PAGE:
Using the Web for Research
Dr. Carla Piper
Using the Internet:
World Wide Web
• Firefox Browser
• Internet Explorer
How does the web work?
• Computers that hold information for access
on the web called WWW Servers.
• Type the address of the server into your
browser – File: Open Location
• The URL – Uniform Resource Locator will find
the server for you to “talk to.
• The URL takes you to the “home page.”
• http:// = HyperText Transfer Protocol – way of
transferring HTML web pages
Types of Websites - Extensions
• .gov – government site – www.ed.gov
• .edu – university site – www.brandman.edu
• .com – commercial site – www.amazon.com
• .net – originally network or e-mail website*
• .org – originally organization site*
• .mil – military site
• . K12.ca.us – public school site (k-12)
• .html – the web page extension – Hyper Text Markup
Language (or .htm)
*Opened up top-level domains .org and .net to allow other types of websites. Additional
extensions have been suggested and are being reviewed.
Web Search Engines
Databases of information
• Yahoo – www.yahoo.com
– Subject Directories (TREE)
– most widely-used internet catalog
– Professionals classify web pages into categories
– Yahooligans for kids
• Dogpile, Bing, Alta Vista, Hotbot, Lycos
• Ask.com – http://www.ask.com/
– Type in a simple question in plain English
• Search Engine Guide -
Other Search Engines
• Meta-search Engines –
– MetaCrawler, Inference Find. Ixquick
– Combine results of several search engines into
• Specialized Search Services – Deja-News
• Google – http://www.google.com
• Advanced Google Searches
• National Center for Education
Statistics - http://nces.ed.gov/
• Library of Congress –
• U.S. Department of Education –
• ERIC – Educational Research
Information Center –
– Journal Abstracts and Digests
– Site-specific Search Engine for Education
Boolean Logic for Searching
• Boolean Logic – means by which search
terms can be combined
• Boolean Operators – keywords
• Most Common Used by Search Engines
– And – all specified search terms appear
– Or – At least one of the specified terms
– And Not/Not – Excludes terms
– Near/Followed by – Based on proximity of
words to one another
“or” links two terms and
expands a search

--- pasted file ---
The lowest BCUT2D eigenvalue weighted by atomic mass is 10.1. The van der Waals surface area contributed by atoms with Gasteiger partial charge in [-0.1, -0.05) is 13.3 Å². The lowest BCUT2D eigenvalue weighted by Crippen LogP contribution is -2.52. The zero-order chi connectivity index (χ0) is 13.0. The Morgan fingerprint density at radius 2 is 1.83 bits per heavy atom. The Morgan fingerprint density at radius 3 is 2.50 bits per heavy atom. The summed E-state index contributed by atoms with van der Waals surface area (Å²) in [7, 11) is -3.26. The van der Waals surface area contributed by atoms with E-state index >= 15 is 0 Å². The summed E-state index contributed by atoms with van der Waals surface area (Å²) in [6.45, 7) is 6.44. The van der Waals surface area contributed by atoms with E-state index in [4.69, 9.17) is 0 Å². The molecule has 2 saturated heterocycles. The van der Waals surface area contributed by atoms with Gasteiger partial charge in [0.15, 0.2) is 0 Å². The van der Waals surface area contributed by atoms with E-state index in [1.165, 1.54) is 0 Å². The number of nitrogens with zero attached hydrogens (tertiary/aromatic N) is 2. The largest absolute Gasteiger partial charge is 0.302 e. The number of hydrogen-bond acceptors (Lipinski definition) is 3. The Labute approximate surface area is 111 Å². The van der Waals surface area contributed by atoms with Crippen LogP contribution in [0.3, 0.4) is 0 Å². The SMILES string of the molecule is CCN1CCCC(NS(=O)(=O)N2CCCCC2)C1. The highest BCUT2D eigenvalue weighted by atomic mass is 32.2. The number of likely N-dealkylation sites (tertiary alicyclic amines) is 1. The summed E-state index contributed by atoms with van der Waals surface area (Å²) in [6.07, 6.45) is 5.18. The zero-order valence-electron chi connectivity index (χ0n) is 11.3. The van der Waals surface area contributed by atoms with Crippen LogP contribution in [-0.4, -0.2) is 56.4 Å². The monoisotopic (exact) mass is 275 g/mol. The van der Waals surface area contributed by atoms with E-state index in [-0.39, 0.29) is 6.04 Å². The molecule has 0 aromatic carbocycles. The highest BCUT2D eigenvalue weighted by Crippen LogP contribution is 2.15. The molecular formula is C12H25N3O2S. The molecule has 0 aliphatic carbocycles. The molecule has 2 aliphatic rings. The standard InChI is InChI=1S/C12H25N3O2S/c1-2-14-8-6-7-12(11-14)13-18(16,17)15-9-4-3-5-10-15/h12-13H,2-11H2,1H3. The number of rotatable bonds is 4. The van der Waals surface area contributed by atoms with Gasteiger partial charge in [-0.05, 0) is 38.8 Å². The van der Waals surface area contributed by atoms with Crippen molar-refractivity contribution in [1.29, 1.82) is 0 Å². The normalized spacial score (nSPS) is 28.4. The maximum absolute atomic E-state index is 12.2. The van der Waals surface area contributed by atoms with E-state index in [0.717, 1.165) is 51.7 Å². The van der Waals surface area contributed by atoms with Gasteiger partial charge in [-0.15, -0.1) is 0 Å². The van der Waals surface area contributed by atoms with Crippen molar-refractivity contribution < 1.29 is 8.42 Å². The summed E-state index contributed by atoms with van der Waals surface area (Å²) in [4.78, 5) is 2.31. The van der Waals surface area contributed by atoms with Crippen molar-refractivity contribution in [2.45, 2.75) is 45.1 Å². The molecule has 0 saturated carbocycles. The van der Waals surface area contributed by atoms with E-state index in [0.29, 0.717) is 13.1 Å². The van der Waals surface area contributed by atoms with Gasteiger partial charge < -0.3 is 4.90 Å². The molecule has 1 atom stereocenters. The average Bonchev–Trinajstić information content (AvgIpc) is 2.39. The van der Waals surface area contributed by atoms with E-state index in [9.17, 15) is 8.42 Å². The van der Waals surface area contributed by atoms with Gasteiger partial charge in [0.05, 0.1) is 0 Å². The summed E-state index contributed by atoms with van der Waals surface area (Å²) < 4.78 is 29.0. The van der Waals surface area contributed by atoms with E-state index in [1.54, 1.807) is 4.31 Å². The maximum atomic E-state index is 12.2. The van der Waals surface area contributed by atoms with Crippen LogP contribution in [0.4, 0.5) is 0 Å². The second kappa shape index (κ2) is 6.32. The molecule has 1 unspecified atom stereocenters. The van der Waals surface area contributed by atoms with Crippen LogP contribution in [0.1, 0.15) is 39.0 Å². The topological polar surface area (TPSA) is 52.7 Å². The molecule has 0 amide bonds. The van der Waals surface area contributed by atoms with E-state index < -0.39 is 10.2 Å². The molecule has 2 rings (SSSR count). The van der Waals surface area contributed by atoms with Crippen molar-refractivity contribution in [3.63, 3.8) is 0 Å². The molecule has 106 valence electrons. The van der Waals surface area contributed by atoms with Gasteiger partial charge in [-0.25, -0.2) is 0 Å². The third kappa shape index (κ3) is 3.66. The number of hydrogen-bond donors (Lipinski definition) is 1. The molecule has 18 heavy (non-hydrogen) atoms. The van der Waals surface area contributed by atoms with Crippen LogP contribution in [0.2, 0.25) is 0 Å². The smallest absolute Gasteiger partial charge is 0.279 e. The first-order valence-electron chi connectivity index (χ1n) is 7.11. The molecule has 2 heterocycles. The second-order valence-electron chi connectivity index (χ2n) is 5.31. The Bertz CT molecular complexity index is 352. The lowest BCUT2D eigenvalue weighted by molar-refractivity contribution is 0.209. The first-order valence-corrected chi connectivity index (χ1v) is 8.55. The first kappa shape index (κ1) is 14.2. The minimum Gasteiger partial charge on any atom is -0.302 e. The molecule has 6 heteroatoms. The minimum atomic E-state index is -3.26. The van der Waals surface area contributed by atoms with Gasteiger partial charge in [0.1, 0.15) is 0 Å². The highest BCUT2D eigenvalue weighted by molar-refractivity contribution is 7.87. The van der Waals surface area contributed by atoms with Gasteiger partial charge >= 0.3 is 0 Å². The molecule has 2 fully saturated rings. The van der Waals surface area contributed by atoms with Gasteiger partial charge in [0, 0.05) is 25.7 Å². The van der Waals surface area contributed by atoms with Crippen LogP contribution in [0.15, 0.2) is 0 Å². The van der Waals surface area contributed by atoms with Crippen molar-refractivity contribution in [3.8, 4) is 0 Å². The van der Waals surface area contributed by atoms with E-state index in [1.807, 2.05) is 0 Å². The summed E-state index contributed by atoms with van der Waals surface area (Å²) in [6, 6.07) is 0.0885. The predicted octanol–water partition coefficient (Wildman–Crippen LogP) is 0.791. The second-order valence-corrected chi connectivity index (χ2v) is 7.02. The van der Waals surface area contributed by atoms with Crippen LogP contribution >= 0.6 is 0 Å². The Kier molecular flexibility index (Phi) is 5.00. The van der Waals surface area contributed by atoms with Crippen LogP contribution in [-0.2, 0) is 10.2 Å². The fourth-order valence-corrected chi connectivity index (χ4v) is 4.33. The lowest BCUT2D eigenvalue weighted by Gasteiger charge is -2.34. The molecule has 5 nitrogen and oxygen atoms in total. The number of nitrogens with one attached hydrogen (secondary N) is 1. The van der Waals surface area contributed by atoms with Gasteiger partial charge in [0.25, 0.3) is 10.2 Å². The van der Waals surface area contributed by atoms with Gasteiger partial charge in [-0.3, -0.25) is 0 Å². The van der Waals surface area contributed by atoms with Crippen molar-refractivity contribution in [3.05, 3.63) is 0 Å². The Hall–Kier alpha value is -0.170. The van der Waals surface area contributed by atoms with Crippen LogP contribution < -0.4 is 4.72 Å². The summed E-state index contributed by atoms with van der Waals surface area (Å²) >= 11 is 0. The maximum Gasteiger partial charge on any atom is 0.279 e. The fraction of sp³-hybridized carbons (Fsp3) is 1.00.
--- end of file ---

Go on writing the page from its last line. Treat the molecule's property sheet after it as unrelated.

“and” links two terms and
“not” narrows a search by
excluding a 2nd
• The internet is not like a library
– No established set of rules
– Not specialists – like trained librarians
– No organization
• Most useful as supplementary tool
• No guarantees that source is reliable or
unbiased – anyone can publish
• Can be a black hole – sources disappear
• Be patient – the web is often slow
• Useful information is not always free!
Ask yourself these questions:
• What server did you find the information on?
• Who wrote or put up the information?
• What are the credentials of the author or web
• Could there be a hidden agenda behind this
• The web is not an encyclopedia!
You have the ability to:
• Know when you need information
• Know how to find information
• Know how to evaluate information
• Know how to process information
• Know how to use information to make
appropriate decisions in your life
C.R.A.A.P. Test Guide: Currency
Currency: the timeliness of the
•When was the information published or
•Has the information been revised or
•Is the information current or out-of date
for your topic?
•Are the links functional?
C.R.A.A.P. Test Guide: Relevance
Relevance: the importance of the information
for your needs
•Does the information relate to your topic or
answer your question?
•Who is the intended audience?
•Is the information at an appropriate level
•Have you looked at a variety of sources before
choosing this one?
•Would you be comfortable using this source for
a research paper?
C.R.A.A.P. Test Guide: Authority
Authority: the source of the information?
•Are the author's credentials or organizational
•What are the author's credentials or organizational
•What are the author's qualifications to write on the
•Is there contact information, such as a publisher or
•Does the URL reveal anything about the author or
C.R.A.A.P. Test Guide: Accuracy
Accuracy: the reliability, truthfulness, and
correctness of the content
•Is the information supported by evidence?
•Has the information been reviewed or refereed?
•Can you verify any of the information in another
•Does the language or tone seem biased and free
•Are there spelling, grammar, or other typographical
C.R.A.A.P. Test Guide: Purpose
Purpose: the reason the information exists
•What is the purpose of the information?
•Do the authors/sponsors make their intentions or
•Is the information fact? opinion? propaganda?
•Does the point of view appear objective and
•Are there political, ideological, cultural, religious,
institutional, or personal biases?
Brandman University Library
• Click on General Database Link
• Click on “show more” under “change
• Choose “education” -
– Education Full Text – HW Wilson
– ERIC – HW Wilson or EBESCO
Search Database by Subject
• Other Content
ERIC - Great site for learning all about ERIC Resources -
Learning APA Style:
• Brandman University Library Services -
• Brandman University Tutorials and Research Guides -
• Education Databases -
• Course Guides (Download EDUU451/551 guide) -
• Using the Internet: World Wide Web Pages Featuring Education -
• Information Literacy: The Web is not an Encyclopedia
• Penn State Boolean Searching -
• About.com – Learn How to Use Boolean Search Operators -
• Internet Tutorials - http://www.internettutorials.net/boolean.asp